From Seven Days, Vermont alternative art’s and culture weekly, following an article about Julie’s dad, Gerard Rubaud:
Green Gene by Suzanne Podhaizer
Gérard isn’t the only Rubaud spicing up the local food scene. His daughter, Julie Rubaud, 37, runs Red Wagon Plants in Hinesburg. There, in four sizeable greenhouses, she and her staff grow over 320 organic varieties of herb, vegetable and flower seedlings for gardeners and culinary enthusiasts. They also do a wholesale business, supplying local garden centers and food co-ops.
Garden Center Gems by Cheryl Dorschner
An article about small, independent garden centers in Vermont in the Burlington Free Press.
Growing your own seedlings may seem easy enough — open packet, put seeds in dirt, water and wait. But according to Rubaud, it’s not that simple: “It’s really hard to start good seedlings on a window sill. Then you put out leggy, yellow seedlings.” She explains that hearty, high-yield plants require a couple of specialized conditions: abundant overhead light, so plants grow straight and don’t become spindly; and lots of air circulation, to foster stocky stems and tough, insect-resistant “skin.”
“Buying healthy seedlings is a form of season extension,” says Rubaud.
Although she helped her father garden as a youngster, it took Rubaud a lot longer to get interested in farming. “I don’t think I was into it as a kid at all,” she says. “I don’t want to romanticize that. It was all forced labor.” Still, she sounds proud as she reminisces about her “very French” upbringing: “When we moved to Westford, my dad built a greenhouse with raised beds in it, and we had lettuce, we had sheep and capons and chickens for eggs . . . we had currants.” Though Rubaud may have grumbled over her chores, she learned that “the kitchen shapes the garden; the garden shapes what’s happening in the kitchen,” she says.
Rubaud attended boarding school, working at her father’s restaurants during breaks, then matriculated at UVM where her mother taught French. She earned a B.A. in English and philosophy, with a concentration in “17th-century radical literature of the Revolution,” and was accepted to a philosophy graduate program in Montréal. That was when Rubaud decided to return to her roots and become a farmer.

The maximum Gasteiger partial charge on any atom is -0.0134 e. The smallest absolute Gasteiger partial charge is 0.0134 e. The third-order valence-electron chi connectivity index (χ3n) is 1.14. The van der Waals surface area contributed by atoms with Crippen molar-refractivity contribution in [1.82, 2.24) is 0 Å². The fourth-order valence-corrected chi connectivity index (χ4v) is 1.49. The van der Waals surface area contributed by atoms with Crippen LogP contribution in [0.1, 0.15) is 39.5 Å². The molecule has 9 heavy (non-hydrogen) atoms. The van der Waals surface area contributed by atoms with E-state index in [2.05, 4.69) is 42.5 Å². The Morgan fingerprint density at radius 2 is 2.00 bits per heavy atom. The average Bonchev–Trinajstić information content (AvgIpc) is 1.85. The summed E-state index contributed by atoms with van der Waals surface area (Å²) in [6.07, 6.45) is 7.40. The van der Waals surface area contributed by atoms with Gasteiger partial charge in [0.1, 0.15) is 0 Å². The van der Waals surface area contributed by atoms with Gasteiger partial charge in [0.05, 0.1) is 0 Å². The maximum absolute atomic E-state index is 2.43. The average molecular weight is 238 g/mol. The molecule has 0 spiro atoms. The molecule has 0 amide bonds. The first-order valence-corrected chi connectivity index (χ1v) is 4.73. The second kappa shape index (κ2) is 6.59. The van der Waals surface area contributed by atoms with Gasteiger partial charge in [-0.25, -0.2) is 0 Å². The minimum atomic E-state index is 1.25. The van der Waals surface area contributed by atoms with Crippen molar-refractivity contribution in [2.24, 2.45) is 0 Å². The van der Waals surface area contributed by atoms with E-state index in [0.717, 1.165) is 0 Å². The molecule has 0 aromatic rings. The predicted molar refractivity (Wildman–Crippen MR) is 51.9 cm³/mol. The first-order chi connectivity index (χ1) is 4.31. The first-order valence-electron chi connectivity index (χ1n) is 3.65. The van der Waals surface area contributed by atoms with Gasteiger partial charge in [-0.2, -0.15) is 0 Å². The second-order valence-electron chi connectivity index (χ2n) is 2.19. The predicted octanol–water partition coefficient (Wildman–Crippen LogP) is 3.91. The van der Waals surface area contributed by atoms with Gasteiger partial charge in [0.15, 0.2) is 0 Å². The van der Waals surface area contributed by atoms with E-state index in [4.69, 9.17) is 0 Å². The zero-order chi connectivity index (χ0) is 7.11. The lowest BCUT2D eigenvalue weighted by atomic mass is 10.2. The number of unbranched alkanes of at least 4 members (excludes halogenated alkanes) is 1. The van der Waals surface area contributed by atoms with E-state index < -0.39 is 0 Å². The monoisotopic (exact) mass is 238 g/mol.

The catalysts? A part-time job at Digger’s Mirth in the Intervale and a cross-country road trip that took her to the lush organic gardens at U.C. Santa Cruz. Standing in a patch of tall red chard, with the ocean as a backdrop, Rubaud realized she “was in love” with agriculture and “couldn’t imagine doing anything else.”
Rubaud stayed with Digger’s Mirth until 1999. That year, she and her former partner, Eric Rozendaal, went into business together as Eric & Julie’s. Rubaud grew and sold seedlings while Rozendaal grew veggies. In 2005, after the couple split, Rubaud founded Red Wagon. Rozendaal’s current Starksboro operation is Rockville Market Farm.
Although many of the plant varieties she sells are considered “heirloom,” Rubaud isn’t hung up on the buzzword that denotes rediscovered, old-fashioned varieties. “It’s hard to say what’s an heirloom. It’s not like that’s a botanical term,” she explains. Rubaud prefers to grow varieties she refers to as “vegetables with stories,” such as “silver queen” thyme, coral-colored “garden peach” tomatoes and extra-sweet, French “Charentais” melons.
Rubaud’s business thrives on helping people grow sublimely tasty food. “It’s so much easier to cook if you have these fresh things; you can take so little time in the kitchen. You just need olive oil, lemon juice and some salt,” she enthuses. “Fresh herbs make all the difference. Anyone who likes to cook should have a few pots of herbs outside their door or on a windowsill.”
Red Wagon’s Propagation and Scouting Queen, Allison Lea, wrote this beautiful piece that was published in Burlington Free Press in the spring of 2011.